The Path of Life

The Path of Life

Friday, November 11, 2011

Remembering St. Martin

Altarpiece relief depicting St. Martin and the beggar.

Today we celebrate the feast of St. Martin of Tours, a 4th-Century monk and bishop in what is now France. Born into a pagan family, he served in the Roman army, but upon experiencing a conversion, he renounced military life and was baptized. Later, he founded monasteries and was chosen bishop, always serving the poor and advocating non-violence.

According to tradition, just before his baptism, while riding his horse in carrying out his military duties, Martin encountered a shivering beggar. He removed his cloak, and with his sword, he cut it in two, giving half to the beggar. Later, in a dream, Christ appeared to him as the beggar he had clothed.

When I was in Europe last year, I visited many, many, many churches, and had the opportunity to see and pray in some magnificent, historic cathedrals and basilicas. Most of these had undergone a number of changes through the centuries due to wars, fires, etc., and many were adorned interiorly in the fanciful Baroque style.

However, my favorite church as a visitor wasn’t any of these. Rather, it was a small, humble, and much older country church located just above the mountainside village of Ludesch in Austria. It is dedicated to St. Martin, and is one of the loveliest, most well-preserved old churches I have ever seen. Many aspects of the church and its setting spoke to me in ways none of those bigger, more famous and richly adorned churches did. I could have spent the entire day there.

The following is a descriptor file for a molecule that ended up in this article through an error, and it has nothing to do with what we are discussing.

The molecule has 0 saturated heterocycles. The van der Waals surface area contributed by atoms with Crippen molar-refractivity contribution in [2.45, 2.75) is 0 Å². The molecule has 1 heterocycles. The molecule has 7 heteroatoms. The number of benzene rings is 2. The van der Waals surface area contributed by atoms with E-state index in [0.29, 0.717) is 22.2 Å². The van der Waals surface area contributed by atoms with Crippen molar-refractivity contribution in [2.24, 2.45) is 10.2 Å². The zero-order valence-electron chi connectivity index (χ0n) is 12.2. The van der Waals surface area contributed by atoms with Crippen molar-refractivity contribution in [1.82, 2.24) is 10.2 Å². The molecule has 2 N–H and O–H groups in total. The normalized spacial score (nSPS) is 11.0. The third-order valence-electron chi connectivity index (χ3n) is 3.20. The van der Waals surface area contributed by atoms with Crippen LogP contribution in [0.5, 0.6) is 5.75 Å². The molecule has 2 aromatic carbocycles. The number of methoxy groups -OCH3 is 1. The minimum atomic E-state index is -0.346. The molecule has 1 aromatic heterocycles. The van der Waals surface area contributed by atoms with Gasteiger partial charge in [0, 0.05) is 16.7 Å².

Looking out from the breezeway between
the church and the bell tower.
The stone and stucco structure of St. Martin’s (with walls about 4 feet thick) was built around 1400, but evidence suggests its history stretches back at least a couple hundred years earlier. The current interior architecture, artwork, and Gothic furnishings date to about 1600. Also included above the altar is a Romanesque crucifix from around 1200.

So, in honor of St. Martin, and recalling this wonderful church, I am posting here some photographs I took during my visit in June 2010. Enjoy.

Thick walls!

Sanctuary interior with benches and kneelers (15th or 16 Century).
These, on the right, were for men. The women, who did not have to kneel,
sat on the left on similar benches but with no elbow rests.

Many frescoes on the walls and ceiling depict the life of Christ.

Yes, these are what you think they are. In the middle ages,
when church cemeteries or crypts became full, it was common
to move the older remains to a repository to make room for the newly
deceased. These human bones and skulls are located in an
enclosure within the bell tower of the church. May they,
and the souls of all the faithful departed, rest in peace.

Just outside the church overlooking the village.

Idyllic setting.

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